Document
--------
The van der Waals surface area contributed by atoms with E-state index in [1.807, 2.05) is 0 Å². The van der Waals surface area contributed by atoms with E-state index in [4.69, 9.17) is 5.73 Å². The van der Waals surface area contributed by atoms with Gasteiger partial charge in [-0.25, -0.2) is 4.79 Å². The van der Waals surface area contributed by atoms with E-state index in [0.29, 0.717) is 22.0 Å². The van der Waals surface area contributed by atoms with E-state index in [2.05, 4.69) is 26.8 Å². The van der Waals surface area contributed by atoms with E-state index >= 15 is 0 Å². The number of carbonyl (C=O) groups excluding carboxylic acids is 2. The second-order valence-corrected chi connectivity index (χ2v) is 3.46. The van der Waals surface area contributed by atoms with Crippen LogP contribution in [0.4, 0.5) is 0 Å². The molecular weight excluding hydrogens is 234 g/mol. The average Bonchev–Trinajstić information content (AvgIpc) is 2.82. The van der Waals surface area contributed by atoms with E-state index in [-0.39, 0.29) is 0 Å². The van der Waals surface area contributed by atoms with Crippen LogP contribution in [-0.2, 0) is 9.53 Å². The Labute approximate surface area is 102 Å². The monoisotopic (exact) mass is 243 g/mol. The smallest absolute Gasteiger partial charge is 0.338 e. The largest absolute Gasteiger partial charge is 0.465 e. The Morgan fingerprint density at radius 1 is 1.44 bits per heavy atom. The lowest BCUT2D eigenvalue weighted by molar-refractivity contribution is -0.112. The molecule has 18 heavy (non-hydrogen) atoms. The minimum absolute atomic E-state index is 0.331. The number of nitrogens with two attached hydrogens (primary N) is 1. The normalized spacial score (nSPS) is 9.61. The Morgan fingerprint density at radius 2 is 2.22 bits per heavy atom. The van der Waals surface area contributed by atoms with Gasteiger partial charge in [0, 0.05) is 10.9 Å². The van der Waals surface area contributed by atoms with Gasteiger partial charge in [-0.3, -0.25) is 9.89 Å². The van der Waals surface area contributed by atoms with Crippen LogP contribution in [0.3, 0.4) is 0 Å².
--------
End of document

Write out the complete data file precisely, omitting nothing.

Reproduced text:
The van der Waals surface area contributed by atoms with E-state index in [1.807, 2.05) is 0 Å². The van der Waals surface area contributed by atoms with E-state index in [4.69, 9.17) is 5.73 Å². The van der Waals surface area contributed by atoms with Gasteiger partial charge in [-0.25, -0.2) is 4.79 Å². The van der Waals surface area contributed by atoms with E-state index in [0.29, 0.717) is 22.0 Å². The van der Waals surface area contributed by atoms with E-state index in [2.05, 4.69) is 26.8 Å². The van der Waals surface area contributed by atoms with E-state index >= 15 is 0 Å². The number of carbonyl (C=O) groups excluding carboxylic acids is 2. The second-order valence-corrected chi connectivity index (χ2v) is 3.46. The van der Waals surface area contributed by atoms with Crippen LogP contribution in [0.4, 0.5) is 0 Å². The molecular weight excluding hydrogens is 234 g/mol. The average Bonchev–Trinajstić information content (AvgIpc) is 2.82. The van der Waals surface area contributed by atoms with E-state index in [-0.39, 0.29) is 0 Å². The van der Waals surface area contributed by atoms with Crippen LogP contribution in [-0.2, 0) is 9.53 Å². The Labute approximate surface area is 102 Å². The monoisotopic (exact) mass is 243 g/mol. The smallest absolute Gasteiger partial charge is 0.338 e. The largest absolute Gasteiger partial charge is 0.465 e. The Morgan fingerprint density at radius 1 is 1.44 bits per heavy atom. The lowest BCUT2D eigenvalue weighted by molar-refractivity contribution is -0.112. The molecule has 18 heavy (non-hydrogen) atoms. The minimum absolute atomic E-state index is 0.331. The number of nitrogens with two attached hydrogens (primary N) is 1. The normalized spacial score (nSPS) is 9.61. The Morgan fingerprint density at radius 2 is 2.22 bits per heavy atom. The van der Waals surface area contributed by atoms with Gasteiger partial charge in [0, 0.05) is 10.9 Å². The van der Waals surface area contributed by atoms with Gasteiger partial charge in [-0.3, -0.25) is 9.89 Å². The van der Waals surface area contributed by atoms with Crippen LogP contribution in [0.3, 0.4) is 0 Å².